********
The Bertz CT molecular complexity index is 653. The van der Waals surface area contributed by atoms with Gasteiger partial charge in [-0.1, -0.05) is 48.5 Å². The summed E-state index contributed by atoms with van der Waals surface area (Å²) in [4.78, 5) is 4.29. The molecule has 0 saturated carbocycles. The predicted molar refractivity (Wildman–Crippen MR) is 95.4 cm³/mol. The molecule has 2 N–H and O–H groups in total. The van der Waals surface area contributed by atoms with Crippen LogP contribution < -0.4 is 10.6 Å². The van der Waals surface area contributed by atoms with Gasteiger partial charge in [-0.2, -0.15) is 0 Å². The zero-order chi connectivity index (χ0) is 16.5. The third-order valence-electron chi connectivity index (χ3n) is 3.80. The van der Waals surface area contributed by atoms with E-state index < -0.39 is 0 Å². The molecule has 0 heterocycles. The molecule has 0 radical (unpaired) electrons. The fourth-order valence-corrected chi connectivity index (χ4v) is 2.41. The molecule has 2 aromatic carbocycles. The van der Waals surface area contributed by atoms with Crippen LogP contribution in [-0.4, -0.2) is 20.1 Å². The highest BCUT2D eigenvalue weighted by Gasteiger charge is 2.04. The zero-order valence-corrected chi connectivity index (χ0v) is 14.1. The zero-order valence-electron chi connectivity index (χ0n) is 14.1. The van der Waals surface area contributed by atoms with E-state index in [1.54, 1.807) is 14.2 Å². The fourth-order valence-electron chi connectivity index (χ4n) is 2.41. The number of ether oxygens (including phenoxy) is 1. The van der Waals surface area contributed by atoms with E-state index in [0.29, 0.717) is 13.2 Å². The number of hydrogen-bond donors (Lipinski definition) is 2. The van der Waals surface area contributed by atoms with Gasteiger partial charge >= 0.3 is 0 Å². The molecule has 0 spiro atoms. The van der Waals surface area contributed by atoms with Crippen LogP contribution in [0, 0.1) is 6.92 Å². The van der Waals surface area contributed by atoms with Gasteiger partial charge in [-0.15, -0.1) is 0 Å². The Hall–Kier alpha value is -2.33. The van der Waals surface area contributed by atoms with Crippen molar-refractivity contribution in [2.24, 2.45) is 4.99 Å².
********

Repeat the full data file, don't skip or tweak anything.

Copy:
The Bertz CT molecular complexity index is 653. The van der Waals surface area contributed by atoms with Gasteiger partial charge in [-0.1, -0.05) is 48.5 Å². The summed E-state index contributed by atoms with van der Waals surface area (Å²) in [4.78, 5) is 4.29. The molecule has 0 saturated carbocycles. The predicted molar refractivity (Wildman–Crippen MR) is 95.4 cm³/mol. The molecule has 2 N–H and O–H groups in total. The van der Waals surface area contributed by atoms with Crippen LogP contribution < -0.4 is 10.6 Å². The van der Waals surface area contributed by atoms with Gasteiger partial charge in [-0.2, -0.15) is 0 Å². The zero-order chi connectivity index (χ0) is 16.5. The third-order valence-electron chi connectivity index (χ3n) is 3.80. The van der Waals surface area contributed by atoms with E-state index < -0.39 is 0 Å². The molecule has 0 heterocycles. The molecule has 0 radical (unpaired) electrons. The fourth-order valence-corrected chi connectivity index (χ4v) is 2.41. The molecule has 2 aromatic carbocycles. The van der Waals surface area contributed by atoms with Crippen LogP contribution in [-0.4, -0.2) is 20.1 Å². The highest BCUT2D eigenvalue weighted by Gasteiger charge is 2.04. The zero-order valence-corrected chi connectivity index (χ0v) is 14.1. The zero-order valence-electron chi connectivity index (χ0n) is 14.1. The van der Waals surface area contributed by atoms with E-state index in [1.54, 1.807) is 14.2 Å². The fourth-order valence-electron chi connectivity index (χ4n) is 2.41. The number of ether oxygens (including phenoxy) is 1. The van der Waals surface area contributed by atoms with E-state index in [0.29, 0.717) is 13.2 Å². The number of hydrogen-bond donors (Lipinski definition) is 2. The van der Waals surface area contributed by atoms with Gasteiger partial charge >= 0.3 is 0 Å². The molecule has 0 spiro atoms. The van der Waals surface area contributed by atoms with Crippen LogP contribution in [0, 0.1) is 6.92 Å². The van der Waals surface area contributed by atoms with Gasteiger partial charge in [-0.15, -0.1) is 0 Å². The Hall–Kier alpha value is -2.33. The van der Waals surface area contributed by atoms with Crippen molar-refractivity contribution in [2.24, 2.45) is 4.99 Å².